Do take time to find out what the expectations are on each partner in terms of their sessional and other commitments. This aside, ensure that there is clarity when it comes to the terms governing leave entitlement (holiday, sabbaticals, maternity leave, adoption leave, paternity leave, parental leave, leave in circumstances of sickness and incapacity, etc) that you may want to cover off. Do also consider the length of leave that partners may take, the impact it could have on profit share, whether locum arrangements can be put in place and at whose cost (having regard to any NHS reimbursement received under the Statement of Financial Entitlement (SFE)).

6.  Be clear on how the partners will make decisions

Most partnership agreements will identify decisions that require the unanimous consent of partners, those requiring requisite majority (say, 75% of the partners) and those they can take by simple majority decision.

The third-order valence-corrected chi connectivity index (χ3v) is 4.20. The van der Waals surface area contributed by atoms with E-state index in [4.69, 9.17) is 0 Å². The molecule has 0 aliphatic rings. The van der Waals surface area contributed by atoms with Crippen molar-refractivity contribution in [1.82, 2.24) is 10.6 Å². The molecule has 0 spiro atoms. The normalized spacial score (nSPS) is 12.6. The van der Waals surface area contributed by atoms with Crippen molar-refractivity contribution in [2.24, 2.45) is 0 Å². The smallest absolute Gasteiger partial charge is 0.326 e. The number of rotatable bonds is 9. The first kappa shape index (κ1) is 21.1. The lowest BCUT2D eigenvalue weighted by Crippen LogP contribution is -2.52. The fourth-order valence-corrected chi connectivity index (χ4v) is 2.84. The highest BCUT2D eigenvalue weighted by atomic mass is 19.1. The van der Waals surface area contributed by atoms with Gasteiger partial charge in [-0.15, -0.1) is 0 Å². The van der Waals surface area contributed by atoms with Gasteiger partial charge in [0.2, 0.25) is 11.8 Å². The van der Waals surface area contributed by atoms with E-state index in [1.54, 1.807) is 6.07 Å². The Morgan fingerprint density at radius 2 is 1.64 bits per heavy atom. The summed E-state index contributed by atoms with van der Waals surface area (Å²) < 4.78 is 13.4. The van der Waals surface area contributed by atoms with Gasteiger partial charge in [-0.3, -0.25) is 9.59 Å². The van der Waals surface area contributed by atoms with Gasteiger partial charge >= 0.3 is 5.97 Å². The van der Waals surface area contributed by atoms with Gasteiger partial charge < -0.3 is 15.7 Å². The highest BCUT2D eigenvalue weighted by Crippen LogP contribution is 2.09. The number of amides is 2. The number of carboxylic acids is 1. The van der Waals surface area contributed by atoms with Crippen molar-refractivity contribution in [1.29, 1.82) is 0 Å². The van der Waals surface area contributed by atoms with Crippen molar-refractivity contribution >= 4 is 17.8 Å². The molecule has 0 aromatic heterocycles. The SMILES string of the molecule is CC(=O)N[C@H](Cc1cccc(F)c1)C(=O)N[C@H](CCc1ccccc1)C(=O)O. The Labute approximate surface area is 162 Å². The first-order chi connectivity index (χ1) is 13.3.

Depending on the size of the partnership you may also want certain decisions to be delegated: whether to set individuals, an operational board and their subcommittees or to individual practices that make up the overall partnership.

7.  Be clear on the criteria for expulsion and suspension of a partner

Be clear on the circumstances in which you can expel a partner from the partnership. Most partnership agreements cover “fault“ grounds for expulsion (such as being removed from the performance list) but consideration should be given as to whether the partnership agreement will include a “green socks” clause, which allows partners to ask a partner to leave in situations where there is a breakdown of relationships.